Is this the correct way to write this sentence? I thought about saying, "I knew this would interest you as much as it did myself", but wasn't sure if 'me' or 'myself' would be correct.
4
votes
2answers
349 views

All along, all I was running away from was “me” or “myself”? [closed]

All along, all I was running away from was me. All along, all I was running away from was myself. Which is (more) correct? I understand that if the sentence was simply "I was running away from me/...
1
vote
1answer
260 views

“I have no sources to back me up” versus “back myself up”

In Latin, it is preferable to use the reflexive pronoun when appropriate. Is this also true of English? For example, I recently wrote this sentence. "I have no sources to back me up." Would it be ...
0
votes
1answer
244 views

Between youself and I

I understand that myself and related pronouns are reflexive. I do not think the sentence: "As a result of previous correspondence between you and me," sounds correct. I would like to say "As a result ...
0
votes
4answers
413 views

Is “myself” an interjection? [duplicate]

I know that "myself" is a reflexive pronoun and can also be used for emphasis. When writing something to the tune of "I myself would love to go hiking." Wouldn't it be proper to use it as an ...
2
votes
1answer
72 views

music can comfort yourself [closed]

My girlfriend and I (both being not native speakers) are arguing little bit about grammar used in this sentence. "music and painting can comfort yourself and it can reduce your stress" She wonders ...
0
votes
1answer
2k views

different from them vs. different from themselves

"Some people choose friends who are different from themselves, while others choose friends who are similar to themselves." "Some people choose friends who are different from them, while others ...
1
vote
0answers
380 views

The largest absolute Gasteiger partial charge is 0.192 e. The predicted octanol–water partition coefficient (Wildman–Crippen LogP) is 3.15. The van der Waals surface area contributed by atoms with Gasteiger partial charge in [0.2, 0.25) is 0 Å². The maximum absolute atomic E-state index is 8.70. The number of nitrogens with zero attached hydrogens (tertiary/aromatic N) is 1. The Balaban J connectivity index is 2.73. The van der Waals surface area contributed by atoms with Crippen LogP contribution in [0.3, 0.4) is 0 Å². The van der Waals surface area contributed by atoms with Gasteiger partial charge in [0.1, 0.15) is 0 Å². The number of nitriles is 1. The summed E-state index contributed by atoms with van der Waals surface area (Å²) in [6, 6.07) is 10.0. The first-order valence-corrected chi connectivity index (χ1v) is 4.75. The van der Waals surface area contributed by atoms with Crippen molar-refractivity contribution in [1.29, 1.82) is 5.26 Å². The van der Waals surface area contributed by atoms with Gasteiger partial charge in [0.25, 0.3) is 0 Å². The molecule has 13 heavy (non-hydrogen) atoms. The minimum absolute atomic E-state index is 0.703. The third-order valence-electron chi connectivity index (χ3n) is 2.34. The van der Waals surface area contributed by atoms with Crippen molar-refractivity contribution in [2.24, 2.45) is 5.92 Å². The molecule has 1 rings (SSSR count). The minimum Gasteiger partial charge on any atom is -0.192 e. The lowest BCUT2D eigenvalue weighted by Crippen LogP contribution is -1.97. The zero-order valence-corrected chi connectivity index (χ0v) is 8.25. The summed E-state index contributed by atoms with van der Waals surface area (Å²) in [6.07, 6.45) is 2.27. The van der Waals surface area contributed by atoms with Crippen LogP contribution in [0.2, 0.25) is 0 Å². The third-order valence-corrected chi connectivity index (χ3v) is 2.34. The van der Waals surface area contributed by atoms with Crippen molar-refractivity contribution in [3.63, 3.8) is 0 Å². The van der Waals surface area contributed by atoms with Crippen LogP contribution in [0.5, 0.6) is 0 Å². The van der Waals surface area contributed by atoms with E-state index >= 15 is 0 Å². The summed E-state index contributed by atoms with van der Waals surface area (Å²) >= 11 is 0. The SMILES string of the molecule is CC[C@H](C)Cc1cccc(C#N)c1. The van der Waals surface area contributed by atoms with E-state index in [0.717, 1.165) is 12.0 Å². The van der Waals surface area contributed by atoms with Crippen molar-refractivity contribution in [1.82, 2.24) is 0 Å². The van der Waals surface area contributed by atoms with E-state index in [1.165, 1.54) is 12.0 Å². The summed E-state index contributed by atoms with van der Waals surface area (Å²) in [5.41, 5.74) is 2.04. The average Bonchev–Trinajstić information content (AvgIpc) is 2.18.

Word Usage - “Yourself”

Is is correct to use the word yourself as follows in a sentence? Can you please set up a meeting tomorrow with Tom, Shaun, Rupert and yourself?
1
vote
2answers
3k views

When to use I Or Myself as the object of the sentence [closed]

Which is correct? "I made lunch for my wife and I" -or- "I made lunch for my wife and myself" --I hear both of them used.
6
votes
1answer
495 views

Reflexive verbs

This question asks whether some verbs are used only with a reflexive pronouns as their object. The accepted answer lists "absent", "avail", "pride", and "content". If you say "He saw himself in the ...
1
vote
2answers
96 views

Is “myself” okay in this sentence (grammar, style, etc.)?

I read some other questions about "me" vs. "myself". If I understood the answers right, "me" is correct or preferable in most cases. So my question is, is it okay to use "myself" in the following? ...
4
votes
3answers
501 views

“There is a picture of myself on the wall.” Can a reflexive pronoun be used without an antecedent like this?

I need an answer for a question that has been bugging me for a while. So, I understand that reflexive pronouns needs to have a subject to refer to, or to be the reflection of. Then lately I've come ...
1
vote
3answers
161 views

Sentences of the form “[A] knew this to be [A]'s weakness”

Consider the following sentence: She knew this to be her weakness. I've encountered a few sentences of this form in various sources, but none had both pronouns referring to the same subject. E.g.,...
1
vote
3answers
366 views

Who washes 'whomself'?

When asking a question using a reflexive pronoun which pronoun should be used? My - and I imagine your - instinct is to use a gender neutral pronoun such as themselves or even more traditionally ...
9
votes
1answer
261 views

Reflexive pronoun use when subject is a subset of the prepositional object

If a pronoun is in object position in a sentence, you don't normally use the reflexive form of the pronoun - Sally bought a ticket for him. unless the subject and object of the sentence are the ...
4
votes
3answers
784 views

“I feel myself unhappy” vs “I feel unhappy”

I feel myself unhappy. The above sentence strikes me as somewhat peculiar. What is the difference between "I feel myself unhappy" and "I feel unhappy"?
0
votes
2answers
24k views

when to use “myself” and “by myself” [duplicate]

I have 2 questions When to use "myself" and "by myself" Can I write "my{space}self" instead of "myself"?
1
vote
1answer
5k views

“send … both me and …” vs “send … both myself and …”